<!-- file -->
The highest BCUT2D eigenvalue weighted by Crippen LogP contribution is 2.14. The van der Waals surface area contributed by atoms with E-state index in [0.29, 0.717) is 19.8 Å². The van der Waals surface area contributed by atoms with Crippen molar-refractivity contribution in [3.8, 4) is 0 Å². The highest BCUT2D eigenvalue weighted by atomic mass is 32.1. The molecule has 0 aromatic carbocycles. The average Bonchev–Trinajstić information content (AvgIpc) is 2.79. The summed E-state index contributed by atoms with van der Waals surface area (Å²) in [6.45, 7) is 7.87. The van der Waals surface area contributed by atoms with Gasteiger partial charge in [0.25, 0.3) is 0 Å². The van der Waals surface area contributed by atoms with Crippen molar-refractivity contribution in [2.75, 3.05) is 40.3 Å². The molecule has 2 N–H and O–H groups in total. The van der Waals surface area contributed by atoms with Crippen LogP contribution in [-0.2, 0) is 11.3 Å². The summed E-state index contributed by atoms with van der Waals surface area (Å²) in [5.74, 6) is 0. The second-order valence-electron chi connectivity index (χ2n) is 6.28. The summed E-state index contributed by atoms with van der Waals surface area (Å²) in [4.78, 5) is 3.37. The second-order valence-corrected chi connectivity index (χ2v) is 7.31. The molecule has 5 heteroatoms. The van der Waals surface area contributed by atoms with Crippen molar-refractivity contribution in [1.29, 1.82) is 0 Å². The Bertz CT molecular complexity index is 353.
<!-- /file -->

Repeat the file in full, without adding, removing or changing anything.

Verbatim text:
The highest BCUT2D eigenvalue weighted by Crippen LogP contribution is 2.14. The van der Waals surface area contributed by atoms with E-state index in [0.29, 0.717) is 19.8 Å². The van der Waals surface area contributed by atoms with Crippen molar-refractivity contribution in [3.8, 4) is 0 Å². The highest BCUT2D eigenvalue weighted by atomic mass is 32.1. The molecule has 0 aromatic carbocycles. The average Bonchev–Trinajstić information content (AvgIpc) is 2.79. The summed E-state index contributed by atoms with van der Waals surface area (Å²) in [6.45, 7) is 7.87. The van der Waals surface area contributed by atoms with Gasteiger partial charge in [0.25, 0.3) is 0 Å². The van der Waals surface area contributed by atoms with Crippen molar-refractivity contribution in [2.75, 3.05) is 40.3 Å². The molecule has 2 N–H and O–H groups in total. The van der Waals surface area contributed by atoms with Crippen LogP contribution in [-0.2, 0) is 11.3 Å². The summed E-state index contributed by atoms with van der Waals surface area (Å²) in [5.74, 6) is 0. The second-order valence-electron chi connectivity index (χ2n) is 6.28. The summed E-state index contributed by atoms with van der Waals surface area (Å²) in [4.78, 5) is 3.37. The second-order valence-corrected chi connectivity index (χ2v) is 7.31. The molecule has 5 heteroatoms. The van der Waals surface area contributed by atoms with Crippen molar-refractivity contribution in [1.29, 1.82) is 0 Å². The Bertz CT molecular complexity index is 353.